Derek McGrath has admitted that he is "thinking about" returning to manage the Waterford hurlers after previously stepping down from the position in 2018.
The De La Salle man was at the helm five years prior to his departure, having led the Déise to the All-Ireland final the previous year.
He was succeeded by Páraic Fanning on a two-year term, but he announced his resignation at the beginning of this month following a disappointing Munster SHC campaign which saw Waterford lose all four of their round-robin outings.
McGrath has been out of the position for just one year, but speaking on Saturday Sport, he said he has thought about the possibility of taking charge of the team again.
"I'll be completely candid about it," he began when asked about his interest in the vacancy.
"I've thought about it and I'm thinking about it but I'm nowhere near further down the line in terms of thinking about it. I've no divine right to have any Waterford job.
"There's plenty of highly qualified people to do the job in Waterford and have expressed an interest in it over the years. You need to be reading Liam Sheedy during the week in terms of the difference in hours between his involvement in 2010 and now.
"You need to have the capacity to do it and I'm not sure if I have the energy levels, the enthusiasm or the space in life to do it at the moment. If that's as ambiguous as I can be, I'm just not sure."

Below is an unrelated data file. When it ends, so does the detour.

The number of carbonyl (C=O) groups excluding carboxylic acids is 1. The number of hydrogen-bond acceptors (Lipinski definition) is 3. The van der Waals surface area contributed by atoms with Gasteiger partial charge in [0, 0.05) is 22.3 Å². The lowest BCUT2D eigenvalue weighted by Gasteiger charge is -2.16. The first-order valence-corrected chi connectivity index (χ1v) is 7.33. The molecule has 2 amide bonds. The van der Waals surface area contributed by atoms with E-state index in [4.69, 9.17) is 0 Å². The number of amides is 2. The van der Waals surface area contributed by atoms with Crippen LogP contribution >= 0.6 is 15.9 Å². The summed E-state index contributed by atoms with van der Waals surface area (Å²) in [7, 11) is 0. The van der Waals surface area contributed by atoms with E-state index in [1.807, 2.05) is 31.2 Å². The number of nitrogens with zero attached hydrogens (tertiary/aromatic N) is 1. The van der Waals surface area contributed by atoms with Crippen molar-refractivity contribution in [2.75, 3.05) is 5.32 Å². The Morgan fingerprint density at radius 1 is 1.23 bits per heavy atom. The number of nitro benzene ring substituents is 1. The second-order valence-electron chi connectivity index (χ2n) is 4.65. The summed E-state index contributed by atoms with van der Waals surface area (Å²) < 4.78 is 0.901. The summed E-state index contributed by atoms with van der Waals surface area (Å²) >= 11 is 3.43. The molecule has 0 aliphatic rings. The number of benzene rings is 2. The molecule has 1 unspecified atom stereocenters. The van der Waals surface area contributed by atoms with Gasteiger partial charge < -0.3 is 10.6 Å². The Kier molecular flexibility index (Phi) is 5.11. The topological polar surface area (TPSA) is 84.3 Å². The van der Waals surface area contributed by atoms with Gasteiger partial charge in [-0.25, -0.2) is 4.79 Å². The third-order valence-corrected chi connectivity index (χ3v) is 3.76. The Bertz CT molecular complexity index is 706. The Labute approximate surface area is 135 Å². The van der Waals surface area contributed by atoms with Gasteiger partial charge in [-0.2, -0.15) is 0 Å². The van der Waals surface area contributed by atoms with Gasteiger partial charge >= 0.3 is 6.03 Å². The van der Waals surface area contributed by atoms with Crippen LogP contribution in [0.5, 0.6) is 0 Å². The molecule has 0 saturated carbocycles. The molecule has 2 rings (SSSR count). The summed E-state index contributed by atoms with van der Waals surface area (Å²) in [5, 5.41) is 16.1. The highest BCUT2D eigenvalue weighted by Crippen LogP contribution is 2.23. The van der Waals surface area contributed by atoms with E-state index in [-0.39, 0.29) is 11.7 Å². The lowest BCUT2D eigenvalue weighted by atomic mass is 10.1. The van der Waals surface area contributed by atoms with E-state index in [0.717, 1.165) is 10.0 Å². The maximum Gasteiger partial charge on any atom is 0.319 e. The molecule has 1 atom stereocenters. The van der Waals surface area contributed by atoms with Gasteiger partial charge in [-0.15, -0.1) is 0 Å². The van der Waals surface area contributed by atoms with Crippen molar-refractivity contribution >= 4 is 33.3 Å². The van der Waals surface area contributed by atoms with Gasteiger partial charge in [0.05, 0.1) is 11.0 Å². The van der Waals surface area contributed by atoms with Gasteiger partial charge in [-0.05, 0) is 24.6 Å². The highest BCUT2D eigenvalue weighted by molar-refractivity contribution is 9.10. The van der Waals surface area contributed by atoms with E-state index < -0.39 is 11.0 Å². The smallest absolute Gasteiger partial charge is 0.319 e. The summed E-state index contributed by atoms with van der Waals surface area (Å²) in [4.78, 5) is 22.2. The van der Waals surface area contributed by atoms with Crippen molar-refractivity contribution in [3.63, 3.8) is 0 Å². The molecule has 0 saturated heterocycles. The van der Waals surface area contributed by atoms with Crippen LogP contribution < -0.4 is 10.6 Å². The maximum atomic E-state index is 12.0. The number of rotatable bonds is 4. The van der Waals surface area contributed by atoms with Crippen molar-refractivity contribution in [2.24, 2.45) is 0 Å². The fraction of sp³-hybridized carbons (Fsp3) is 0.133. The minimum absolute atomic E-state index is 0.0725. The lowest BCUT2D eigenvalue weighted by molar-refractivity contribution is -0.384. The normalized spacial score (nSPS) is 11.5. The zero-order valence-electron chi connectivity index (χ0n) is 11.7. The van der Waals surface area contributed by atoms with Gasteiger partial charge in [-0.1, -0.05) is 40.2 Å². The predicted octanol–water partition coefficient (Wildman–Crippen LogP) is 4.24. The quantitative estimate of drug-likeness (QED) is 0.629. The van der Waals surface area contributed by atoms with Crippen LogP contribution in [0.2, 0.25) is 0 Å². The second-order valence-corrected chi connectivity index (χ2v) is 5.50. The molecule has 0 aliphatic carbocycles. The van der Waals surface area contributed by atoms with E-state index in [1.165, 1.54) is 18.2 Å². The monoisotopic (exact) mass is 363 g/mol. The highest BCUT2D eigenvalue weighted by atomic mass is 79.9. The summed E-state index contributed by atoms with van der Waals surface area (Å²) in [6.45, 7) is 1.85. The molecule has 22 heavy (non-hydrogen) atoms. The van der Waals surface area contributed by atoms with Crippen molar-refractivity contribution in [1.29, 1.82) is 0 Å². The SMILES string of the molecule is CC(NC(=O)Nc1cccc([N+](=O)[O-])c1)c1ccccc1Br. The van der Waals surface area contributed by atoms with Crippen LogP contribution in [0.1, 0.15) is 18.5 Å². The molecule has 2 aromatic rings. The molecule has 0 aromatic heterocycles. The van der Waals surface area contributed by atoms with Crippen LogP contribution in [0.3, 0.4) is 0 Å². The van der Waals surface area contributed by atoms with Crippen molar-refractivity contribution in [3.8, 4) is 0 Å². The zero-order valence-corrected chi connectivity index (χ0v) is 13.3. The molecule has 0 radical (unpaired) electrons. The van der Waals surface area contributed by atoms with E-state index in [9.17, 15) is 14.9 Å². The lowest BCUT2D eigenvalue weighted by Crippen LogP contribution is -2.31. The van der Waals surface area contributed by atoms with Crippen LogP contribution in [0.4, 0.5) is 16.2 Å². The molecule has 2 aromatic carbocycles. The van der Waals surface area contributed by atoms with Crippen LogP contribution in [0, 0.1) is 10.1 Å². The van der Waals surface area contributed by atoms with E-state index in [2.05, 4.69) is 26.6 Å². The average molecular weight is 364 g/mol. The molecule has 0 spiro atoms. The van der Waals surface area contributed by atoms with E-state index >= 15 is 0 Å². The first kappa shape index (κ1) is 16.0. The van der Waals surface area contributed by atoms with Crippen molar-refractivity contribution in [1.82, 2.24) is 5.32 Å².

Presenter Joanne Cantwell then asked McGrath about the difficulty of staying away from the job, considering the level of commitment he gave to Waterford during his first five-year stint.
"I think the first year is the harder than any other year," he replied.
"You get so close and when you come from a county like Waterford that has been striving to get over the line for almost 60 years, the craving is even more added to the emotive element of it where you think you can make a difference and you think the players are there to do something.
"I remember talking to Kieran Kingston after he stepped away from the Cork job. He just sent a text saying we should meet up for a coffee and he said it took him the full 12 months to readjust to normality. I know sometimes people listening in from the outside mightn't think that that makes sense but it made perfect sense to me."
Kilkenny legend, and current Laois hurling manager, Eddie Brennan echoed McGrath's sentiments on the show. He confessed that the pressures of coaching an inter-county team sometimes disrupts his sleep.
He also spoke about how leaving home to go to training can often cause frustration among his children.
"You find yourself waking at all hours of the morning and your brain comes alive. You'd be cursing it because it consumes you.
"No more than when you're a player, it becomes number one. You often get little people having meltdowns because they want to go with you and that's very difficult. They want you to stay or do something and it's when there's a right bit of fun going on at home.
"You're so meticulous in that you're always watching the clock because you know you have to get there at a certain time to get the show on the road and that's long before any player comes near the training ground.
"It's difficult to switch off. I often give out to myself at 4.30 in the morning saying 'will you stop thinking about it and go back to sleep?' I'm not a big sleeper but I've often found myself getting up at 5.30 or six o'clock in the morning to watch a bit of footage just because you're awake."